Tuesday, 12 August 2014

Dodging bullets in Viveiro

The story is getting to be all-too familiar on this bloody coastline:  the weather forecasts agreed on 10 to 15 knots of wind with an occasional afternoon gust to 20; we had 20-25 knot sustained winds with gusts to 32, and a nasty crossed swell just to make things more interesting.   It’s so frustratingly common now that it hardly merits mention.  Just Grrr!

Ria de Viveiro

But we did learn something new, or rather, gained a new appreciation of something we thought we understood.  Stiff winds and steep headlands make for strange bedfellows.  It’s very difficult to predict how the winds will behave in these areas, since the winds go both around and up-and-over the headlands, leaving strange swirls of both calm and accelerations where you would least expect them, even up to a mile offshore.  The situation calls for extreme caution and for avoiding any rash behavior such as, for example, deciding that all is well and shaking out your reefs prematurely, leaving you with full sail up whilst 32 knots of wind blast up your behind. 

The other thing Patrick learned (which I had learned years ago) was not to offer up your fingers to the mainsail traveler cam cleat while jibing vigorously in 32 knots of wind.  The flesh that was ripped off was, he insists, superficial, but blood in the cockpit does nothing to diffuse an already stressful situation.  Gloves, people.  Gloves. 

Since we were only 3 miles from the entrance to the Ria de Viveiro, we decided to treat ourselves and take down all sail to motor in.  Just as we entered the ria, the motor shuddered and started making a screeching, grinding noise.  We put the motor in neutral and the noise stopped.  We put it back in gear and the noise was still there, and getting worse.  For good measure, Patrick put it in reverse and the noise was different but still alarming.  A quick look at the motor revealed nothing.  The winds were calm once inside the ria, so we quickly rolled out the genoa and glided easily down the estuary, while Patrick looked up the telephone number for the port office.  Fortunately for us, the harbor master, a man of innumerable talents named Fernando, speaks fluent French and was still at work at 6pm on a Friday night.  We told them we would come up to the port under sail but needed a tow into the port. 
When all was settled, I went down and looked at the back of the motor from a compartment under the rear cabin berths.  The sight made my blood run cold.  There were metal shavings all over the floor and what looked like a cracked propeller shaft coupling.

A loose shaft and metal shavings
When we were safely in a slip, the harbor master came aboard to look at the motor.  The whistle he gave is, I’m convinced, instantly recognizable in any language as a combination of “bad” and “wow”. He started talking about having to pull the boat out of the water, or in the very least, pull the motor out of the compartment to re-weld the shaft.  Later (e.g., after a big and well-deserved whiskey) Patrick started poking around and discovered that it wasn’t as bad as it looked.  For some mysterious reason, the bolts that connect the shaft to the propeller shaft coupling had come loose.  One of the bolts had slid back far enough that it was scraping against the clutch housing as the shaft turned, cutting little ribbons of metal as it spun.  (See my homemade diagram for more information and, if you know anything about motors and/or mechanical drawing, a good laugh.)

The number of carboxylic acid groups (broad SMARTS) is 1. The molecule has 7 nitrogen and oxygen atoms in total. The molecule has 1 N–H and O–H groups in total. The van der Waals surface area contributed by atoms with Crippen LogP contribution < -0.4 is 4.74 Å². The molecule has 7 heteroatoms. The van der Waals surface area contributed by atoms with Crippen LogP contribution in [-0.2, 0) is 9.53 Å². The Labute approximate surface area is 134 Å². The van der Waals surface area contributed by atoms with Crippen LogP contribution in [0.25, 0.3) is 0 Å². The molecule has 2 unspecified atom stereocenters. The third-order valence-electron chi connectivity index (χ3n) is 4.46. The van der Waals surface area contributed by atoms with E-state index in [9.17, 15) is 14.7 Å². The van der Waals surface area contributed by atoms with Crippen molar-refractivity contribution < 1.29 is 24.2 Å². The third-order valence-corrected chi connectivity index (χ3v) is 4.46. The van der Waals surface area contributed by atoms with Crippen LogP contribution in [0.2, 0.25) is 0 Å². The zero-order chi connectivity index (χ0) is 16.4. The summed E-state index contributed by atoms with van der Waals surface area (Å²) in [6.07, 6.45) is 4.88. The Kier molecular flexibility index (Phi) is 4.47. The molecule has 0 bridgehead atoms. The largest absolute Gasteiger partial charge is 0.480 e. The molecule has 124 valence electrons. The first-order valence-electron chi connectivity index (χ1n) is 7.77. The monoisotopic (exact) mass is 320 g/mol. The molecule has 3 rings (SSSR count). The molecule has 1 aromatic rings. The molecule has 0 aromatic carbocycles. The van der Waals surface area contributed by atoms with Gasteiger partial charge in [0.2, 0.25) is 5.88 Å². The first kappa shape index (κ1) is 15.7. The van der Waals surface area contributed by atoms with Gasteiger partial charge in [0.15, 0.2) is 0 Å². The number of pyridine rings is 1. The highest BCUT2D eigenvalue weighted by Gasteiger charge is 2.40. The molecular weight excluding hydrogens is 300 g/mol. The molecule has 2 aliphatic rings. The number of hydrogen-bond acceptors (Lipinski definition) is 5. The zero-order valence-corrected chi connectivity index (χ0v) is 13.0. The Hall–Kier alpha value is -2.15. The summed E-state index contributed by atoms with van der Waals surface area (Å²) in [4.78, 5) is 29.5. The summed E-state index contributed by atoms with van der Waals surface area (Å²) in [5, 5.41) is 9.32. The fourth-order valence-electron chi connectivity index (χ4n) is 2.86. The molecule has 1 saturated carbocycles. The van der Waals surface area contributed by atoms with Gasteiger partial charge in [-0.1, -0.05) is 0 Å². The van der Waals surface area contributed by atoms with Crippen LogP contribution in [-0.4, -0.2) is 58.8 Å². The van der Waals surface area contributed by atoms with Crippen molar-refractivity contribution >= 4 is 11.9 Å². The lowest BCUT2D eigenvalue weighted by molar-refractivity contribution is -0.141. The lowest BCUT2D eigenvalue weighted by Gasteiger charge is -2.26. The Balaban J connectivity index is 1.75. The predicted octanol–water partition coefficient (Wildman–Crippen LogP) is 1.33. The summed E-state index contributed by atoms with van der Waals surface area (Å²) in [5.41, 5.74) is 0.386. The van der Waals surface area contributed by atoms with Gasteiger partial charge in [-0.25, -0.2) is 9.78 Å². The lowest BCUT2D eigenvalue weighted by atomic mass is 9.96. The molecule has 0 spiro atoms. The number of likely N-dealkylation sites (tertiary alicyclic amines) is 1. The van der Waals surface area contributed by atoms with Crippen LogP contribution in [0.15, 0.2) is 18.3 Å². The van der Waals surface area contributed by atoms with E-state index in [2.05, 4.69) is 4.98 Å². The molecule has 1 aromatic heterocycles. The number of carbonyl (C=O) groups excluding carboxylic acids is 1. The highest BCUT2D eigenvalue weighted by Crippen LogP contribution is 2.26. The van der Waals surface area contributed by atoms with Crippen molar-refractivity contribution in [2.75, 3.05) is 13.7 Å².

Fully decoupled, but no other apparent damage

1. Clutch housing.  2. Shaft.  3. Offending bolts that loosened, slid back and scraped against the clutch housing.   4. Propeller shaft coupling.  5. Propeller shaft.

The mechanic confirmed the diagnosis, and simply replaced and tightened the bolts with generous doses of Loctite.  He also reduced the idle speed to 800 rpms so that when the motor is put into gear it doesn’t make that horrible Ka-LUNK noise (or not as badly anyway).  He was here and gone within one hour.  We haven’t received the bill yet, but we both agree that this incident clearly falls into the “bullets dodged” file.

Everything back in place.
Despite everything, Patrick smiled at me later that night and said “it’s a beautiful life, isn’t it?”  I gave him the “not amused” look, but then realized he wasn’t joking, and that it probably wasn’t the whiskey or finger pain fogging his brain.  “No, I’m serious.  I wouldn’t want a life with no excitement, no thrills, no danger.  I could never feel this alive by golfing or gardening.”   We realized that this was our 3rd tow and our 3rd surprise gale (the lightest) in only 2 years.  I hate to think we’re getting used to it, but when the motor went down this time, I had none of the regular cement-in-the-stomach sensations.  There’s no education like experience.   Keep calm and sail on…

But wait!  There’s more!  After only one night at anchor and a very windy day sail where the wind turbine should have been charging at maximum strength, the batteries still managed to dip down to 11.6 volts and shut down the GPS.  They are only 4 years old, but they were probably cooked when the shore power charger malfunctioned and died just before we left home.  Our trusty Fernando has found us some top quality batteries for cheaper than we would pay in France, and they will be installed tomorrow.  Now we just have to sit tight and wait for a 2-3 day storm system to pass over us and we’ll be good to go on to the next adventure.  Ah, la belle vie.